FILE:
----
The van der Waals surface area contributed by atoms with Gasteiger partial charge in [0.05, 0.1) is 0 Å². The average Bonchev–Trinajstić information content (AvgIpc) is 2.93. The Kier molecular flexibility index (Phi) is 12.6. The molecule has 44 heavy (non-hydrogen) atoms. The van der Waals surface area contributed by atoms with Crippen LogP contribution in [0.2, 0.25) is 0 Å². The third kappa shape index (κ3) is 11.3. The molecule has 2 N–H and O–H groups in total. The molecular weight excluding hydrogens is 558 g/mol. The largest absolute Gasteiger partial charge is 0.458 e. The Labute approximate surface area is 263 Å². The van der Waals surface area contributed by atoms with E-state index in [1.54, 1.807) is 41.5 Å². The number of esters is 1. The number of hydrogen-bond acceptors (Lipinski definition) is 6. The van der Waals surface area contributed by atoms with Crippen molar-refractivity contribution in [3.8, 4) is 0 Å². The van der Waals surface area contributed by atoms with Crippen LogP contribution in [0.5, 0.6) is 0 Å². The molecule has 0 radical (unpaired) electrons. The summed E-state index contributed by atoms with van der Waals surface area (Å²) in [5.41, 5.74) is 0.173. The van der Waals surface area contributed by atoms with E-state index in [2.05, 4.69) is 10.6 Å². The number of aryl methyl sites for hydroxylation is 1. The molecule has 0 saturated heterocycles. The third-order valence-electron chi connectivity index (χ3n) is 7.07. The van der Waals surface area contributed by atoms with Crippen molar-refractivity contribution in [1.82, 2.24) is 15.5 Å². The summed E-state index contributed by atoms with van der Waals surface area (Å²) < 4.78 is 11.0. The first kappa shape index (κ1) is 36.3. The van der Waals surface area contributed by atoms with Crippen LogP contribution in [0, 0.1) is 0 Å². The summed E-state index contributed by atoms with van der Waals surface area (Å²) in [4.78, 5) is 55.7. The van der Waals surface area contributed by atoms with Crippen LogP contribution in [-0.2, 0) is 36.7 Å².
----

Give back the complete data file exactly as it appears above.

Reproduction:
The van der Waals surface area contributed by atoms with Gasteiger partial charge in [0.05, 0.1) is 0 Å². The average Bonchev–Trinajstić information content (AvgIpc) is 2.93. The Kier molecular flexibility index (Phi) is 12.6. The molecule has 44 heavy (non-hydrogen) atoms. The van der Waals surface area contributed by atoms with Crippen LogP contribution in [0.2, 0.25) is 0 Å². The third kappa shape index (κ3) is 11.3. The molecule has 2 N–H and O–H groups in total. The molecular weight excluding hydrogens is 558 g/mol. The largest absolute Gasteiger partial charge is 0.458 e. The Labute approximate surface area is 263 Å². The van der Waals surface area contributed by atoms with E-state index in [1.54, 1.807) is 41.5 Å². The number of esters is 1. The number of hydrogen-bond acceptors (Lipinski definition) is 6. The van der Waals surface area contributed by atoms with Crippen molar-refractivity contribution in [3.8, 4) is 0 Å². The van der Waals surface area contributed by atoms with Crippen LogP contribution in [0.5, 0.6) is 0 Å². The molecule has 0 radical (unpaired) electrons. The summed E-state index contributed by atoms with van der Waals surface area (Å²) in [5.41, 5.74) is 0.173. The van der Waals surface area contributed by atoms with E-state index in [2.05, 4.69) is 10.6 Å². The number of aryl methyl sites for hydroxylation is 1. The molecule has 0 saturated heterocycles. The third-order valence-electron chi connectivity index (χ3n) is 7.07. The van der Waals surface area contributed by atoms with Crippen molar-refractivity contribution in [1.82, 2.24) is 15.5 Å². The summed E-state index contributed by atoms with van der Waals surface area (Å²) < 4.78 is 11.0. The first kappa shape index (κ1) is 36.3. The van der Waals surface area contributed by atoms with Crippen LogP contribution in [0, 0.1) is 0 Å². The summed E-state index contributed by atoms with van der Waals surface area (Å²) in [4.78, 5) is 55.7. The van der Waals surface area contributed by atoms with Crippen LogP contribution in [-0.2, 0) is 36.7 Å².